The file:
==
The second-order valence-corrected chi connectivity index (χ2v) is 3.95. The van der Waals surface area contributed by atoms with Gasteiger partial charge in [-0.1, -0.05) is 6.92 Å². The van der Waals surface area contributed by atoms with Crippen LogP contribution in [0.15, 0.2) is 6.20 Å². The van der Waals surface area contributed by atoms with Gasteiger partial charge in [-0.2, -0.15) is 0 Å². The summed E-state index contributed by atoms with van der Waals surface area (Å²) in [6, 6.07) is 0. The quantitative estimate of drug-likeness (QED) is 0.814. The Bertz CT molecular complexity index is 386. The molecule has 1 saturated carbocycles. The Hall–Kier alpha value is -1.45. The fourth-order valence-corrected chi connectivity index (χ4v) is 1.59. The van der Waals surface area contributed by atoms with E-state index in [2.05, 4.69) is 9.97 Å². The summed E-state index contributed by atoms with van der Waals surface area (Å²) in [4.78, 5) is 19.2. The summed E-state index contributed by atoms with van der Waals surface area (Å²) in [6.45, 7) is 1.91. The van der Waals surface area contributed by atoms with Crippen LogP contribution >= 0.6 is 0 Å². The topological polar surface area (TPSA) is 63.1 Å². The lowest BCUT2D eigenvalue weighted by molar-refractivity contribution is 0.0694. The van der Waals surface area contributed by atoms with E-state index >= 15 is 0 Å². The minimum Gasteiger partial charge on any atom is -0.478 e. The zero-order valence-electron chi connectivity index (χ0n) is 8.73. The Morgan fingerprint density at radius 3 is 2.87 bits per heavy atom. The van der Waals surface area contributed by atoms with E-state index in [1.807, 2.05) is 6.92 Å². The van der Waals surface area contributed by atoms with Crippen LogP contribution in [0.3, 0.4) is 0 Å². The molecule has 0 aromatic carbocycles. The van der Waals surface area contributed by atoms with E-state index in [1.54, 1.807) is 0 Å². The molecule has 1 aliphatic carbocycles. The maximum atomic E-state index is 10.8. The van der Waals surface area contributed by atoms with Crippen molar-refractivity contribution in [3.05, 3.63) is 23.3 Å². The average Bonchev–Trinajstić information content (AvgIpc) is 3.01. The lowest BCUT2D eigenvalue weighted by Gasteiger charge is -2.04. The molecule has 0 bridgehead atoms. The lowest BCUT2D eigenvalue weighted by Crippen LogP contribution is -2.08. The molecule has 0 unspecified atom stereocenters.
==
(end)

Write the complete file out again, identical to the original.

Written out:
The second-order valence-corrected chi connectivity index (χ2v) is 3.95. The van der Waals surface area contributed by atoms with Gasteiger partial charge in [-0.1, -0.05) is 6.92 Å². The van der Waals surface area contributed by atoms with Crippen LogP contribution in [0.15, 0.2) is 6.20 Å². The van der Waals surface area contributed by atoms with Gasteiger partial charge in [-0.2, -0.15) is 0 Å². The summed E-state index contributed by atoms with van der Waals surface area (Å²) in [6, 6.07) is 0. The quantitative estimate of drug-likeness (QED) is 0.814. The Bertz CT molecular complexity index is 386. The molecule has 1 saturated carbocycles. The Hall–Kier alpha value is -1.45. The fourth-order valence-corrected chi connectivity index (χ4v) is 1.59. The van der Waals surface area contributed by atoms with E-state index in [2.05, 4.69) is 9.97 Å². The summed E-state index contributed by atoms with van der Waals surface area (Å²) in [4.78, 5) is 19.2. The summed E-state index contributed by atoms with van der Waals surface area (Å²) in [6.45, 7) is 1.91. The van der Waals surface area contributed by atoms with Crippen LogP contribution >= 0.6 is 0 Å². The topological polar surface area (TPSA) is 63.1 Å². The lowest BCUT2D eigenvalue weighted by molar-refractivity contribution is 0.0694. The van der Waals surface area contributed by atoms with E-state index >= 15 is 0 Å². The minimum Gasteiger partial charge on any atom is -0.478 e. The zero-order valence-electron chi connectivity index (χ0n) is 8.73. The Morgan fingerprint density at radius 3 is 2.87 bits per heavy atom. The van der Waals surface area contributed by atoms with E-state index in [1.807, 2.05) is 6.92 Å². The van der Waals surface area contributed by atoms with Crippen LogP contribution in [0.3, 0.4) is 0 Å². The molecule has 0 aromatic carbocycles. The van der Waals surface area contributed by atoms with E-state index in [1.54, 1.807) is 0 Å². The molecule has 1 aliphatic carbocycles. The maximum atomic E-state index is 10.8. The van der Waals surface area contributed by atoms with Crippen molar-refractivity contribution in [3.05, 3.63) is 23.3 Å². The average Bonchev–Trinajstić information content (AvgIpc) is 3.01. The lowest BCUT2D eigenvalue weighted by Gasteiger charge is -2.04. The molecule has 0 bridgehead atoms. The lowest BCUT2D eigenvalue weighted by Crippen LogP contribution is -2.08. The molecule has 0 unspecified atom stereocenters.